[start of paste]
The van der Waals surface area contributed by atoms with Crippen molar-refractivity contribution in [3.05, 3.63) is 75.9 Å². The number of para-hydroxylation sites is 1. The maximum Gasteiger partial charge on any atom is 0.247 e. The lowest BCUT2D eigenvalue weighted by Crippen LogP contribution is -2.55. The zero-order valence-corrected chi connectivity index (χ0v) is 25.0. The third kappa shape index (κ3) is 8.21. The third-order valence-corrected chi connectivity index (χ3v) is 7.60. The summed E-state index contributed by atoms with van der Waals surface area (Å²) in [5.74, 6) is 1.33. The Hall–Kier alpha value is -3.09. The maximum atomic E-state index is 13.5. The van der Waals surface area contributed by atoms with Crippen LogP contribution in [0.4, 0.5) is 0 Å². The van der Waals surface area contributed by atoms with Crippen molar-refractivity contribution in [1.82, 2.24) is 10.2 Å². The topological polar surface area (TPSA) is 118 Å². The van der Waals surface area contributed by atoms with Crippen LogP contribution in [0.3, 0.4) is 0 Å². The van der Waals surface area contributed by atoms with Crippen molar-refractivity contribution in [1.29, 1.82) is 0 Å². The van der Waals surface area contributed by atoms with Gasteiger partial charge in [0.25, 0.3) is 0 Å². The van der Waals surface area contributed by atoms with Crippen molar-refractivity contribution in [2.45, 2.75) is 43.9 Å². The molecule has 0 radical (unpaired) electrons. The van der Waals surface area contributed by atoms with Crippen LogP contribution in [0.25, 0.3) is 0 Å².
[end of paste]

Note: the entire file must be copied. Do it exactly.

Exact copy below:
The van der Waals surface area contributed by atoms with Crippen molar-refractivity contribution in [3.05, 3.63) is 75.9 Å². The number of para-hydroxylation sites is 1. The maximum Gasteiger partial charge on any atom is 0.247 e. The lowest BCUT2D eigenvalue weighted by Crippen LogP contribution is -2.55. The zero-order valence-corrected chi connectivity index (χ0v) is 25.0. The third kappa shape index (κ3) is 8.21. The third-order valence-corrected chi connectivity index (χ3v) is 7.60. The summed E-state index contributed by atoms with van der Waals surface area (Å²) in [5.74, 6) is 1.33. The Hall–Kier alpha value is -3.09. The maximum atomic E-state index is 13.5. The van der Waals surface area contributed by atoms with Crippen LogP contribution in [0.4, 0.5) is 0 Å². The van der Waals surface area contributed by atoms with Crippen molar-refractivity contribution in [1.82, 2.24) is 10.2 Å². The topological polar surface area (TPSA) is 118 Å². The van der Waals surface area contributed by atoms with Crippen LogP contribution in [0.3, 0.4) is 0 Å². The van der Waals surface area contributed by atoms with Crippen molar-refractivity contribution in [1.29, 1.82) is 0 Å². The van der Waals surface area contributed by atoms with Gasteiger partial charge in [0.25, 0.3) is 0 Å². The van der Waals surface area contributed by atoms with Crippen molar-refractivity contribution in [2.45, 2.75) is 43.9 Å². The molecule has 0 radical (unpaired) electrons. The van der Waals surface area contributed by atoms with Crippen LogP contribution in [0.25, 0.3) is 0 Å².